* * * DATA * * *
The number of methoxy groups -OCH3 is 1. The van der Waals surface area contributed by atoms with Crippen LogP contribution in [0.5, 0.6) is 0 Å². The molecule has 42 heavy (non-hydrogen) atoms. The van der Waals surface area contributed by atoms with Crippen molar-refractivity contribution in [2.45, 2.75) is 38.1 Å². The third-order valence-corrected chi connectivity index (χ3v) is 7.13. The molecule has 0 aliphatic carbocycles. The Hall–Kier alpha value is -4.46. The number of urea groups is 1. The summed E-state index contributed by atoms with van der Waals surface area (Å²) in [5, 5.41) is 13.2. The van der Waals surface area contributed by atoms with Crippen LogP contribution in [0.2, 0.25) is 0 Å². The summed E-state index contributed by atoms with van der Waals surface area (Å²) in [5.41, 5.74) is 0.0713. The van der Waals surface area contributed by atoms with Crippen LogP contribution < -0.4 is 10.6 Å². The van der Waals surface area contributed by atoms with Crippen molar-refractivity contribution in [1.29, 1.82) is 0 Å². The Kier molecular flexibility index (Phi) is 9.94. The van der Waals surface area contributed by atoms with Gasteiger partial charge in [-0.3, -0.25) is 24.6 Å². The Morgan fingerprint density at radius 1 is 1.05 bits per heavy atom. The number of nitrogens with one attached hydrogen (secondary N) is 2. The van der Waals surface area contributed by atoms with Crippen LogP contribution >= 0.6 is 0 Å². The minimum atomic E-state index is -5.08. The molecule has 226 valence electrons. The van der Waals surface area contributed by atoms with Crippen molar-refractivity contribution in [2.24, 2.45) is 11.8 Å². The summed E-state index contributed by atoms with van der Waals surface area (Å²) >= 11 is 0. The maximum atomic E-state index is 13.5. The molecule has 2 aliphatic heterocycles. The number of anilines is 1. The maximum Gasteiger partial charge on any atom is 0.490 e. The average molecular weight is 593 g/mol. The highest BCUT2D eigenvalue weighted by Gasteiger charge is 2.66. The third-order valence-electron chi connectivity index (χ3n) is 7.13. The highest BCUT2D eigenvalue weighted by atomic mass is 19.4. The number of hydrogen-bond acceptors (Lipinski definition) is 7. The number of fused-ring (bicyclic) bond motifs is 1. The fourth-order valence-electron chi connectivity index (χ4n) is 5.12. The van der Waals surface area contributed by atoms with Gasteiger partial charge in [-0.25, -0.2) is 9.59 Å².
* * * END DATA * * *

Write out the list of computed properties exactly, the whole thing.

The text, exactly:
The number of methoxy groups -OCH3 is 1. The van der Waals surface area contributed by atoms with Crippen LogP contribution in [0.5, 0.6) is 0 Å². The molecule has 42 heavy (non-hydrogen) atoms. The van der Waals surface area contributed by atoms with Crippen molar-refractivity contribution in [2.45, 2.75) is 38.1 Å². The third-order valence-corrected chi connectivity index (χ3v) is 7.13. The molecule has 0 aliphatic carbocycles. The Hall–Kier alpha value is -4.46. The number of urea groups is 1. The summed E-state index contributed by atoms with van der Waals surface area (Å²) in [5, 5.41) is 13.2. The van der Waals surface area contributed by atoms with Crippen LogP contribution in [0.2, 0.25) is 0 Å². The summed E-state index contributed by atoms with van der Waals surface area (Å²) in [5.41, 5.74) is 0.0713. The van der Waals surface area contributed by atoms with Crippen LogP contribution < -0.4 is 10.6 Å². The van der Waals surface area contributed by atoms with Crippen molar-refractivity contribution in [1.29, 1.82) is 0 Å². The Kier molecular flexibility index (Phi) is 9.94. The van der Waals surface area contributed by atoms with Gasteiger partial charge in [-0.3, -0.25) is 24.6 Å². The Morgan fingerprint density at radius 1 is 1.05 bits per heavy atom. The number of nitrogens with one attached hydrogen (secondary N) is 2. The van der Waals surface area contributed by atoms with Crippen LogP contribution >= 0.6 is 0 Å². The minimum atomic E-state index is -5.08. The molecule has 226 valence electrons. The van der Waals surface area contributed by atoms with Crippen molar-refractivity contribution in [2.24, 2.45) is 11.8 Å². The summed E-state index contributed by atoms with van der Waals surface area (Å²) >= 11 is 0. The maximum atomic E-state index is 13.5. The molecule has 2 aliphatic heterocycles. The number of anilines is 1. The maximum Gasteiger partial charge on any atom is 0.490 e. The average molecular weight is 593 g/mol. The highest BCUT2D eigenvalue weighted by Gasteiger charge is 2.66. The third-order valence-electron chi connectivity index (χ3n) is 7.13. The highest BCUT2D eigenvalue weighted by atomic mass is 19.4. The number of hydrogen-bond acceptors (Lipinski definition) is 7. The number of fused-ring (bicyclic) bond motifs is 1. The fourth-order valence-electron chi connectivity index (χ4n) is 5.12. The van der Waals surface area contributed by atoms with Gasteiger partial charge in [-0.25, -0.2) is 9.59 Å².